Embracing (f)unemployment



So, here I am again, overwhelmed with the familiar sensation of ‘what now?’ that comes with unemployment. Having been in the adult world of 9-5 and a stable salary for almost nine-months, it feels wrong somehow that I have reverted back to my pyjamas days, my coffee-at-a-cafe-at-2pm-on-a-Thursday days.

And yet I am here, by my own choosing, after one of the hardest decisions of my career so far: do I stay or do I go now? And this time, in a ‘you’re only 22’ kind of mindset, I chose to leave and start afresh. This time, the heart won.

I don’t know how many times in my life or career that my heart will be able to win over my head, so I felt I had to take this chance while I can. Even though I loved the place I worked, and especially loved the people… when I asked myself if this job was benefitting me or my future, I decided it wasn’t. So after three laps of touching every wall and soaking in the familiar smell of office and instant coffee, I bid farewell to adulthood once again.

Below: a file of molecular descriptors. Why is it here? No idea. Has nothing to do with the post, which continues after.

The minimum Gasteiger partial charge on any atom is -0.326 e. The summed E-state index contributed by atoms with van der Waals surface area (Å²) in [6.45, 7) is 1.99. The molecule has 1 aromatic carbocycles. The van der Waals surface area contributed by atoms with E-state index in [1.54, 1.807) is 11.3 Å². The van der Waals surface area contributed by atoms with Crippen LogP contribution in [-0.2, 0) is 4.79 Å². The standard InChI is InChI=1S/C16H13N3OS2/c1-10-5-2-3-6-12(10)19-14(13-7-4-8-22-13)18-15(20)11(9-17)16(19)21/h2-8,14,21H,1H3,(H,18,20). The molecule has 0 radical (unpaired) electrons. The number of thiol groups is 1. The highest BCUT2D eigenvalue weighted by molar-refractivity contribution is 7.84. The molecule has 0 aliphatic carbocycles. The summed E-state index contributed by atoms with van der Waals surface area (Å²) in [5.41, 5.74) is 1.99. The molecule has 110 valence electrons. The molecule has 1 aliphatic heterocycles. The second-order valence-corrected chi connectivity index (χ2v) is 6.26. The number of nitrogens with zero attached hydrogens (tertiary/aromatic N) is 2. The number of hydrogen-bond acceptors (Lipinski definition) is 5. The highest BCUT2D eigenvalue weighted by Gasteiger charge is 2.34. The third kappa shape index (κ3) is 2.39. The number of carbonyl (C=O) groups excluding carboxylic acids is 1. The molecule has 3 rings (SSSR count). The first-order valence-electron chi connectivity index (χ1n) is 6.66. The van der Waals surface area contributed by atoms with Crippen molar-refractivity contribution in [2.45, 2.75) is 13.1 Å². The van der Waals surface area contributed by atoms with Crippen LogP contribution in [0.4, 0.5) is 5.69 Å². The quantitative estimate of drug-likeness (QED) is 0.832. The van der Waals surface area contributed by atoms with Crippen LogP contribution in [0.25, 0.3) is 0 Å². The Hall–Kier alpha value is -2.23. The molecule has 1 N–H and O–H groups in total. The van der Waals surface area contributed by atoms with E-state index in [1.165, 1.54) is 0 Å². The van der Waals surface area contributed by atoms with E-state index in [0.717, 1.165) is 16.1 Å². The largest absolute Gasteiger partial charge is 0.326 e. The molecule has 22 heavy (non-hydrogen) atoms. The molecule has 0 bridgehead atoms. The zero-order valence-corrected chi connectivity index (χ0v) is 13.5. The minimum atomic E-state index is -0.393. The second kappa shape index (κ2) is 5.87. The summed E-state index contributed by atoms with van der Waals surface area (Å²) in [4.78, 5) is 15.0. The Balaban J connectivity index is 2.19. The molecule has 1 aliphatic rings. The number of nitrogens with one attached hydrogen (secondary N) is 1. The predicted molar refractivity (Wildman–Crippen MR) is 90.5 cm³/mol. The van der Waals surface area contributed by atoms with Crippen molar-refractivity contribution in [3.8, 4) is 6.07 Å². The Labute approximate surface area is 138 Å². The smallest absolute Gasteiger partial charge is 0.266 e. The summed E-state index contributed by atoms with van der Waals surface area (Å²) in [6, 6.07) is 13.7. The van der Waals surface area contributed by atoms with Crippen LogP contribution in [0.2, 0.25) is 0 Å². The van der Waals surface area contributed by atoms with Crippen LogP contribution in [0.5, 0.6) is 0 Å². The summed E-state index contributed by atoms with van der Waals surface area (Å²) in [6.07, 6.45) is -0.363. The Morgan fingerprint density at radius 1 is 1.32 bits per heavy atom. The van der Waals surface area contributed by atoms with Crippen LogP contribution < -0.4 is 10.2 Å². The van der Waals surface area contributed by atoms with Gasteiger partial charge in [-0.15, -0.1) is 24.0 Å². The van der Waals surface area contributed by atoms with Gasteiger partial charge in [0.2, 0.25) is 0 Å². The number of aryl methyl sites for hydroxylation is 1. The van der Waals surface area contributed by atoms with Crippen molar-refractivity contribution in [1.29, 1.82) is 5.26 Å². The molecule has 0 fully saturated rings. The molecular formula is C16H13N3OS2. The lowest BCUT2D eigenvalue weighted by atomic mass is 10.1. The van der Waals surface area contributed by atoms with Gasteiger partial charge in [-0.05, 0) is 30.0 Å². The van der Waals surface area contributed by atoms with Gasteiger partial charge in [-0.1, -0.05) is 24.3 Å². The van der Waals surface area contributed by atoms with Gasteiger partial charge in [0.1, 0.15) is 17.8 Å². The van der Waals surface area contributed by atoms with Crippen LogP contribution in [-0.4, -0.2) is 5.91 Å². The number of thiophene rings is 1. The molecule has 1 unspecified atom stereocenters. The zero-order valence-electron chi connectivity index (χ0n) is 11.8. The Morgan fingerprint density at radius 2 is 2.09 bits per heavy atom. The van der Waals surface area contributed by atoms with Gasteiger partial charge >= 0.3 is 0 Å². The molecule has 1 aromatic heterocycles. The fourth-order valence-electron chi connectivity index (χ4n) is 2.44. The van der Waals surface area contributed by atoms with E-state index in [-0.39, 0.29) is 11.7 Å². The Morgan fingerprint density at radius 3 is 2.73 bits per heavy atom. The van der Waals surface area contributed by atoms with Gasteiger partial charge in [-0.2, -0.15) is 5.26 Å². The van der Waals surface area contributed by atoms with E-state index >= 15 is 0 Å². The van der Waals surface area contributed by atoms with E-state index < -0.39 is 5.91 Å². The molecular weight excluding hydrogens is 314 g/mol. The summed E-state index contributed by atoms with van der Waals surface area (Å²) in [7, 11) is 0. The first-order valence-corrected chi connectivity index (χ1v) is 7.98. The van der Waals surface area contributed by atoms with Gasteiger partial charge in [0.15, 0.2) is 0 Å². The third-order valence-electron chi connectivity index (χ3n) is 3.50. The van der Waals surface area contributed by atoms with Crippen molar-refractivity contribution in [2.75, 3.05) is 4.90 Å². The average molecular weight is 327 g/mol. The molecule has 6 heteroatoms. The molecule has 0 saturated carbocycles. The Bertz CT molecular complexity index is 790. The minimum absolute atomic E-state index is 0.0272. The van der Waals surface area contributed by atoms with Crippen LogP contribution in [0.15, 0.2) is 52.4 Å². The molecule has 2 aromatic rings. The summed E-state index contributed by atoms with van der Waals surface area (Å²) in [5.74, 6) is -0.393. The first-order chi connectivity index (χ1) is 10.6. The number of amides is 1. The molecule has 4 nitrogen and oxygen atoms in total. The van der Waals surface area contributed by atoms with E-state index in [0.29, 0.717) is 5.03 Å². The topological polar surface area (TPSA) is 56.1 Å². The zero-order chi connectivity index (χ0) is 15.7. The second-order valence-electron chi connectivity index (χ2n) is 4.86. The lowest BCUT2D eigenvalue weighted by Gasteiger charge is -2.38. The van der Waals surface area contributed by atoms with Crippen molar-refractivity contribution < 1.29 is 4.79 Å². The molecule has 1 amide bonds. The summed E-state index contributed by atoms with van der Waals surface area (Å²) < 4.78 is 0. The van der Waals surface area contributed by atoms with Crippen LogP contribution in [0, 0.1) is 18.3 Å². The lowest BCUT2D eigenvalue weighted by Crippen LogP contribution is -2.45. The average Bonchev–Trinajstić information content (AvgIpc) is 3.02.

There is so much pressure on that ‘first real job’ after you leave school or college. For me, I was lucky to find anything remotely related to my Creative Writing degree after being told I should ‘get used to unemployment’ when I graduated. But I proved the critics wrong and landed a relevant job, and for a long time I forced myself to stay in that job because of ‘how lucky’ everyone told me I was.

And yet, now that it’s behind me, I’ve realised how much pressure I put on myself and the job because I didn’t want to be deemed as a failure. I was so set on making something of myself as soon as I finished uni, that I didn’t really stop to consider what I really wanted.

I think it’s so exciting being able to explore your options again. Revisit all of the possibilities you felt before you got a job and got busy and stopped doing all of the things you had planned. Get a bar job for a while, go back to the retail store you worked in at 16… don’t think that leaving a job is a step back, because it can be exactly what you make it!

So my advice to post-graduates and everyone else is this; be patient. If you have the luxury of time and can afford to not work your dream job for a few years, then absolutely do it. Gain experience, learn what you love and what you hate, figure out your strengths. And remember you still have time.

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